Spectrum is a limited resource, and mid-band spectrum is especially critical to the deployment of 5G. Because of the limited amount of spectrum available, tension can arise in determining the best allocation. In some cases, this spectrum may be currently allocated but underutilized by the incumbents, including government agencies. The DOD currently controls a sizable and valuable amount of this mid-band spectrum, but in the past it has been willing to free up parts of this resource for private development. The RFI indicates a potential shift in this behavior toward a more national, DOD-controlled approach to this resource that would severely limit the ability of other actors to compete in the 5G market domestically. The result could be that American companies are less competitive overall in this technology.

Private sector companies are already engaged in providing 5G, and to shift to a government-run approach would have negative consequences. Any government effort would be well behind where private companies already are, leading to delays, at best, if 5G were to be nationalized. Further, a single-contractor approach is likely to be costly to taxpayers and would fail to achieve the same speed of deployment and increased connectivity that private investment would. As an example, Russia and other countries that took a centralized approach to rolling out 4G failed to achieve comparable results to the United States’ private-centric approach in the same timeframe. Additionally, this approach does not guarantee a more secure network than what the private sector could provide. Even if some of the spectrum is to be shared with the private sector, the process for spectrum sharing would be much slower than traditional spectrum allocation. As a result, it wouldbe difficult for private-sector competitors to provide a viable alternative to the government-run network with such limited resources.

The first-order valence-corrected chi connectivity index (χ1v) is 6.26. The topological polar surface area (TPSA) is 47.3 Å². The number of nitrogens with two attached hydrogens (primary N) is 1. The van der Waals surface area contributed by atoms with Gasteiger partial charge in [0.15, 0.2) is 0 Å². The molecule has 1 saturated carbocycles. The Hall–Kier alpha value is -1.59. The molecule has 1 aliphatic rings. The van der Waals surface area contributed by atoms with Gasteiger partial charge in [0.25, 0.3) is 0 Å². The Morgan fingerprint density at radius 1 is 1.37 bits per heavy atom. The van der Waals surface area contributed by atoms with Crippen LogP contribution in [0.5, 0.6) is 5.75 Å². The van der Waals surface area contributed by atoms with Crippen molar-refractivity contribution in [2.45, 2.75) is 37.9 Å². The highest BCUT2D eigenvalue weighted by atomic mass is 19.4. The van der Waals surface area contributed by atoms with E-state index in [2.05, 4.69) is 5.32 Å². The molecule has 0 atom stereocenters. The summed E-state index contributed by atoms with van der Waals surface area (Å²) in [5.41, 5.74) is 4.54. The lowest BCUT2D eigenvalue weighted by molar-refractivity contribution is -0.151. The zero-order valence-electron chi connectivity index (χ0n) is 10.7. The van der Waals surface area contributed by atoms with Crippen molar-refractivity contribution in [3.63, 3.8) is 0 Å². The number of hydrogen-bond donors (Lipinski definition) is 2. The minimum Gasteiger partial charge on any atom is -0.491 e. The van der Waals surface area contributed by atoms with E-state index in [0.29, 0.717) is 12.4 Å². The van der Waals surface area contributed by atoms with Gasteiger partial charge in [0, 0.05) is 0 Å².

Beyond the slower and more expensive rollout of 5G that nationalizing would bring, there aren’t obvious problems with the current approach that nationalizing would solve. As the American Enterprise Institute’s Shane Tews writes, there is no market failure when it comes to 5G investment. Private actors are already investing in 5G and competing with one another to improve their services. Government intervention can make sense when a market failure is apparent, but that isn’t the case here. Additionally, some have expressed concerns about the risks of political favoritism if single actor has control of such a valuable resource.